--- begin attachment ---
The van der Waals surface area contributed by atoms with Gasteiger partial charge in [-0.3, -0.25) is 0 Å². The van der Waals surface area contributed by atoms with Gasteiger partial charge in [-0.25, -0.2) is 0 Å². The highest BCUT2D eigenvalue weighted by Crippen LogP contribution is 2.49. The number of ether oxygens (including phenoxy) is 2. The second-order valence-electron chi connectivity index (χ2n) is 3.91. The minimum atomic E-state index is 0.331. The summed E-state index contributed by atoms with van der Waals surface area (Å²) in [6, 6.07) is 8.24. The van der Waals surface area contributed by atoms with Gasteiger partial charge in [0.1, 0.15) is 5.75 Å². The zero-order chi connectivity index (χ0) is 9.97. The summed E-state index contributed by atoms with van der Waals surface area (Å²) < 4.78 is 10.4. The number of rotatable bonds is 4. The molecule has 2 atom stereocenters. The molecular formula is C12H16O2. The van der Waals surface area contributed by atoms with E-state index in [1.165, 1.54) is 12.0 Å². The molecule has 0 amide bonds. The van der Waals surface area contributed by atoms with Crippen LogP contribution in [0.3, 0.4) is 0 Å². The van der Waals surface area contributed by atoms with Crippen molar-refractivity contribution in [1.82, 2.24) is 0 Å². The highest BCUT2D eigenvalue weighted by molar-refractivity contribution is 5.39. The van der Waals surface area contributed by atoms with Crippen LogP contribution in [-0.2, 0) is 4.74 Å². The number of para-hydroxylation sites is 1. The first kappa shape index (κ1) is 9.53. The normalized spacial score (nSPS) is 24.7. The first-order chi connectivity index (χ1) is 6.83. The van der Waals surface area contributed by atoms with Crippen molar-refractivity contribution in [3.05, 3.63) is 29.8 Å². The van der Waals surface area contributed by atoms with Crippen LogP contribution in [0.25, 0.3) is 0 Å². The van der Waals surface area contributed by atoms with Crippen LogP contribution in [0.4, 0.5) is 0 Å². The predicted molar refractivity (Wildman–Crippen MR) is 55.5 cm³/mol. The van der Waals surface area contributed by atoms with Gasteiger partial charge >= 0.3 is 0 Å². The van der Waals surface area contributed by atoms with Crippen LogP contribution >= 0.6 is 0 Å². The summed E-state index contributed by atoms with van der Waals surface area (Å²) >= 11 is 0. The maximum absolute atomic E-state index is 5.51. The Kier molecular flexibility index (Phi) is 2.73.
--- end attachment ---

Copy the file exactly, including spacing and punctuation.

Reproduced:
The van der Waals surface area contributed by atoms with Gasteiger partial charge in [-0.3, -0.25) is 0 Å². The van der Waals surface area contributed by atoms with Gasteiger partial charge in [-0.25, -0.2) is 0 Å². The highest BCUT2D eigenvalue weighted by Crippen LogP contribution is 2.49. The number of ether oxygens (including phenoxy) is 2. The second-order valence-electron chi connectivity index (χ2n) is 3.91. The minimum atomic E-state index is 0.331. The summed E-state index contributed by atoms with van der Waals surface area (Å²) in [6, 6.07) is 8.24. The van der Waals surface area contributed by atoms with Gasteiger partial charge in [0.1, 0.15) is 5.75 Å². The zero-order chi connectivity index (χ0) is 9.97. The summed E-state index contributed by atoms with van der Waals surface area (Å²) < 4.78 is 10.4. The number of rotatable bonds is 4. The molecule has 2 atom stereocenters. The molecular formula is C12H16O2. The van der Waals surface area contributed by atoms with E-state index in [1.165, 1.54) is 12.0 Å². The molecule has 0 amide bonds. The van der Waals surface area contributed by atoms with Crippen LogP contribution in [0.3, 0.4) is 0 Å². The van der Waals surface area contributed by atoms with Crippen molar-refractivity contribution in [1.82, 2.24) is 0 Å². The highest BCUT2D eigenvalue weighted by molar-refractivity contribution is 5.39. The van der Waals surface area contributed by atoms with Crippen LogP contribution in [-0.2, 0) is 4.74 Å². The number of para-hydroxylation sites is 1. The first kappa shape index (κ1) is 9.53. The normalized spacial score (nSPS) is 24.7. The first-order chi connectivity index (χ1) is 6.83. The van der Waals surface area contributed by atoms with Crippen molar-refractivity contribution in [3.05, 3.63) is 29.8 Å². The van der Waals surface area contributed by atoms with Crippen LogP contribution in [0.25, 0.3) is 0 Å². The van der Waals surface area contributed by atoms with Crippen LogP contribution in [0.4, 0.5) is 0 Å². The predicted molar refractivity (Wildman–Crippen MR) is 55.5 cm³/mol. The van der Waals surface area contributed by atoms with Gasteiger partial charge >= 0.3 is 0 Å². The van der Waals surface area contributed by atoms with Crippen LogP contribution >= 0.6 is 0 Å². The summed E-state index contributed by atoms with van der Waals surface area (Å²) >= 11 is 0. The maximum absolute atomic E-state index is 5.51. The Kier molecular flexibility index (Phi) is 2.73.